Houston is typically associated with oil – not art, with commerce – not contemplation. But they came together in the Rothko Chapel. It was oil money that enabled this unique sanctuary for meditation. And a whole set of museums in Houston.
Houston art patrons Dominique Schlumberger de Menil and John de Menil built the chapel in 1964 and commissioned noted modern artist Mark Rothko (1903-1970) to “create a sacred place” with his paintings. Dominique was heir to the Schlumberger oil-equipment fortune. And John, a banker, became president of two Schlumberger branches.
The Rothko Chapel, located in the museum district in Houston, is a fairly small place. Rectangular on the outside, octagonal on the inside, its eight walls are home to 14 huge Rothko paintings. They’re somber – black and barely perceptible purple. No one knows exactly what he was thinking or why he chose those colors. (The de Menils gave him artistic control).
Some reactions noted in the Chapel’s brochure: The Wall Street Journal in 2011 called the Chapel “an interior of spiritual and artistic subtlety.” Dominique de Menil herself said [somewhat cryptically], “It is a place where a great artist, turned toward the Absolute, had the courage to paint almost nothing – and did it masterfully.”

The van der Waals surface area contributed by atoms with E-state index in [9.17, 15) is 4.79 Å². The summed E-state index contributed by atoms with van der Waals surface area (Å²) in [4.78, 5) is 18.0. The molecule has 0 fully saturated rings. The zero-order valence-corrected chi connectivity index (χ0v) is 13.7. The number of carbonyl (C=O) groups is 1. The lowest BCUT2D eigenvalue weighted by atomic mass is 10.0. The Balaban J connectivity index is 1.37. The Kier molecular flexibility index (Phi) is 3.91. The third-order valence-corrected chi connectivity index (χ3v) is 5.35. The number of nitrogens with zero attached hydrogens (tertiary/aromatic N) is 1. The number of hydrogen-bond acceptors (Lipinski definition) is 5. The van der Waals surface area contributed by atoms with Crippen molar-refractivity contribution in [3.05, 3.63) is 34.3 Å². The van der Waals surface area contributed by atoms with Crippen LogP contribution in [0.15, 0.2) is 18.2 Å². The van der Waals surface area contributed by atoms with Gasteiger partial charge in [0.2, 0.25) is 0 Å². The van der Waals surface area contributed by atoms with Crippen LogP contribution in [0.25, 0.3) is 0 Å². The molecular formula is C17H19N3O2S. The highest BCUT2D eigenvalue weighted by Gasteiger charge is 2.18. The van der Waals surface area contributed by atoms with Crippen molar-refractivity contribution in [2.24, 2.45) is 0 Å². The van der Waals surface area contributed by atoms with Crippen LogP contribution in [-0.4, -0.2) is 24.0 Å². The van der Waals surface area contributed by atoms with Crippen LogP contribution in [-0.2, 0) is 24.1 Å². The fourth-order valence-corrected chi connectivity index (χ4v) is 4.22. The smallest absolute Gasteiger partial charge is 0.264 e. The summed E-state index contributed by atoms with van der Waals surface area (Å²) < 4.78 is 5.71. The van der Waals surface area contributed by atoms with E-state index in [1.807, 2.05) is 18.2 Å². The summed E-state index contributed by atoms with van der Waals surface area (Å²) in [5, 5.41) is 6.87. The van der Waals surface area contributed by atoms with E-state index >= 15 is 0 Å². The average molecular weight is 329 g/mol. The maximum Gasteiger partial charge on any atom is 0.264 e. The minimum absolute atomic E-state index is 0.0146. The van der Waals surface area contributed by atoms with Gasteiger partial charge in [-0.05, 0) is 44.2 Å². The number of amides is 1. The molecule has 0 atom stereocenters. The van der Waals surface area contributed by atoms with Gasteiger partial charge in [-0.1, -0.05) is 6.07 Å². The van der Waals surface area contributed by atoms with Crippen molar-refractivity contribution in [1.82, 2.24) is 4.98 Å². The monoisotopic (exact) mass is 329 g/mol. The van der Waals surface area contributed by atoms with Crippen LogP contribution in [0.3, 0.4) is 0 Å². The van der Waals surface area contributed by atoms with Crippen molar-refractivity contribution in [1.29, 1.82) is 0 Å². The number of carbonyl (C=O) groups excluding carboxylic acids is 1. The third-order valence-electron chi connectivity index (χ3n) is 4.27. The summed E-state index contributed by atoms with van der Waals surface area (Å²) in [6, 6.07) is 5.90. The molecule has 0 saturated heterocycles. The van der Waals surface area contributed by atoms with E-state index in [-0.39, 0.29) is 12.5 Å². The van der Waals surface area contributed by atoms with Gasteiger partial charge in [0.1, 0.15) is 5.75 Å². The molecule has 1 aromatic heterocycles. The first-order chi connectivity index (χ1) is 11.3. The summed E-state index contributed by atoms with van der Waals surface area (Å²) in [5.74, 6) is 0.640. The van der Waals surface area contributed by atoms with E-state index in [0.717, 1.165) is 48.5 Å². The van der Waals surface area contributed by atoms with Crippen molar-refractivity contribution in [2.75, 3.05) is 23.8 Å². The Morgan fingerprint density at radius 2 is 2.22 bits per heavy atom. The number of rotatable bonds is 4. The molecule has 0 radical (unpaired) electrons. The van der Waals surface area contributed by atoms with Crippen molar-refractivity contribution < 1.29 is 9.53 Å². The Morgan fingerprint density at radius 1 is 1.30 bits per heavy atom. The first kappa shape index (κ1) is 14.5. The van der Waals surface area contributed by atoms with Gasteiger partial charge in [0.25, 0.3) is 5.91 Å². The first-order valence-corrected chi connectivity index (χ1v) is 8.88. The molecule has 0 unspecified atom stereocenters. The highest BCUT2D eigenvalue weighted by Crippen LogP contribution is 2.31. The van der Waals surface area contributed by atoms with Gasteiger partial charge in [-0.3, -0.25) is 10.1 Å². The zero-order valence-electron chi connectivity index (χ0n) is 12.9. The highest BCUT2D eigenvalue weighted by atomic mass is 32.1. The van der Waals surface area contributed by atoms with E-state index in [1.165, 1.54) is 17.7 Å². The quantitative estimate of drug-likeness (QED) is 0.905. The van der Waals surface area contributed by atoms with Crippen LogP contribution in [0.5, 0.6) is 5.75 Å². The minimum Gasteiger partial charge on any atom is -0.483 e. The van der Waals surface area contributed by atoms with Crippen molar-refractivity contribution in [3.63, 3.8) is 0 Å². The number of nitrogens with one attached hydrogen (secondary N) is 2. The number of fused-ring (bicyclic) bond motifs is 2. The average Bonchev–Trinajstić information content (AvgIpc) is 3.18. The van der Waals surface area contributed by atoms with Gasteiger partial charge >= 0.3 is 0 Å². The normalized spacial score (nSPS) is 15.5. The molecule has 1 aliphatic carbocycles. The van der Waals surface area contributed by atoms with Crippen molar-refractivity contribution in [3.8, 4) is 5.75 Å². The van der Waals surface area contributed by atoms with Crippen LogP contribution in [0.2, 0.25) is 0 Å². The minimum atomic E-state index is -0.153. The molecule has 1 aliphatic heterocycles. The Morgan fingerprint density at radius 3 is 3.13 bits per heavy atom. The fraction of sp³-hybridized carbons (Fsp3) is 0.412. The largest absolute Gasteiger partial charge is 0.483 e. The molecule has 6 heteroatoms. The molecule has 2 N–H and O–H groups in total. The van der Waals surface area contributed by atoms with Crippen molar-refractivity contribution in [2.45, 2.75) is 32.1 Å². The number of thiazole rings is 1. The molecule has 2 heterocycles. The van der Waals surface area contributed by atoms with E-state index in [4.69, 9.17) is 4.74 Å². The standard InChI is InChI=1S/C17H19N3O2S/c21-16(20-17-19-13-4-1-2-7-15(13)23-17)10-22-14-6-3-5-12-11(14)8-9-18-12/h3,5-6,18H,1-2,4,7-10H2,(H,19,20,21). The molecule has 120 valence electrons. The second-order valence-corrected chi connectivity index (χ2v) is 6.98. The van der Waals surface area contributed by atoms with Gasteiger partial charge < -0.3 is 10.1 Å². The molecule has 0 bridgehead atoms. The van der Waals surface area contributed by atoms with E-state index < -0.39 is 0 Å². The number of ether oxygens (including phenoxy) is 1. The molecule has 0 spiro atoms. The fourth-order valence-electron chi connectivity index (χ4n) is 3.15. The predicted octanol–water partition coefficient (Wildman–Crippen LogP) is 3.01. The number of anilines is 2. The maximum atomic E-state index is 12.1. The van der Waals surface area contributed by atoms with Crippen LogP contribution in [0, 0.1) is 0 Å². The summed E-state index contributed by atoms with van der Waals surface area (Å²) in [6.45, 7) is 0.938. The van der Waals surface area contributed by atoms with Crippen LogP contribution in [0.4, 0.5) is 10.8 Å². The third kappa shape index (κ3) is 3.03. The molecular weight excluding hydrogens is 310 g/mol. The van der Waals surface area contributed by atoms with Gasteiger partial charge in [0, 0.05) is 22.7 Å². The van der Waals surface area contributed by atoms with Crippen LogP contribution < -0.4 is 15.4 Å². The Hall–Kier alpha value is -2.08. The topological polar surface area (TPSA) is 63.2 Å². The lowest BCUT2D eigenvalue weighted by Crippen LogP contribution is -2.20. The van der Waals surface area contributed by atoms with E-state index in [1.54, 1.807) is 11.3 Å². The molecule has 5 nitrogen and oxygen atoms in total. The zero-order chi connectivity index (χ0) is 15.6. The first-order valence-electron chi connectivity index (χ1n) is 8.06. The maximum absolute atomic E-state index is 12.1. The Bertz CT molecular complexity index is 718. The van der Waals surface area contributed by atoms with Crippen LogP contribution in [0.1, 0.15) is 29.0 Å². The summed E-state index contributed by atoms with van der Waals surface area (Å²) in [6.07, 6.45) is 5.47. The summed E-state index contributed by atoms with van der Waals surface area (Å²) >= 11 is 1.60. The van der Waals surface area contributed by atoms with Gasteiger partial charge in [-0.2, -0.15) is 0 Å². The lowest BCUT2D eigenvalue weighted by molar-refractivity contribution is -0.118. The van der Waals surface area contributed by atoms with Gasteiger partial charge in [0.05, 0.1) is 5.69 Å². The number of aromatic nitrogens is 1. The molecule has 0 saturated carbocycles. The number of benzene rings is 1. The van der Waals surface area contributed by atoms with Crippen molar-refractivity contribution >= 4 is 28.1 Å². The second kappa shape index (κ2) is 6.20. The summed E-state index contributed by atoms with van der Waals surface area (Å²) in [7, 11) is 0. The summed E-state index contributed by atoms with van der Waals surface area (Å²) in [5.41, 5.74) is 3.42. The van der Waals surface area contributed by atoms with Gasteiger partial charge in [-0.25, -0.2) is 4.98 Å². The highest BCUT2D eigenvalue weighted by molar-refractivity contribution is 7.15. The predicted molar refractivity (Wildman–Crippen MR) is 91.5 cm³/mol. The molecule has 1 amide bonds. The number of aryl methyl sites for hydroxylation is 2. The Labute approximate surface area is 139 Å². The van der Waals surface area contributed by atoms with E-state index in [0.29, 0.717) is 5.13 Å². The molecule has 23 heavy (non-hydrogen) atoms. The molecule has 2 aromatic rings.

According to Thuy Tran, the Chapel’s director of advancement and communications, Rothko, late in his career, had evolved into an artist embodying the concept “less is more.” His goal was to “create an experience for the viewer.”
Visiting the Chapel requires you to be more than just a viewer. It’s not a place just to quickly walk through and glance at the paintings. Being there requires you to engage. All this black…. Is it intended for you to contemplate the great abyss? To meditate on the subtleties of the universe? To recognize the darkness of life and emerge into the Houston sunshine committed to bringing light into the world?
Contemplating the massive black canvases with their hints of royal purple requires your participation – attending with your mind, heart, and soul. And that takes courage.
Maybe the Rothko Chapel is not for the faint of heart. After all, it’s billed as an “interfaith sanctuary that champions human rights and nurtures reverence through the integration of art and spirituality.”
To this end, the Chapel offers presentations, films, dialogues, and concerts throughout the year to “elevate the spirit.” When/if you’re in Houston, it’s definitely worth a visit.
Copyright by Bojinka Bishop. March 30, 2104. Photos of the Chapel courtesy of Thuy Tran and the Rothko Chapel.
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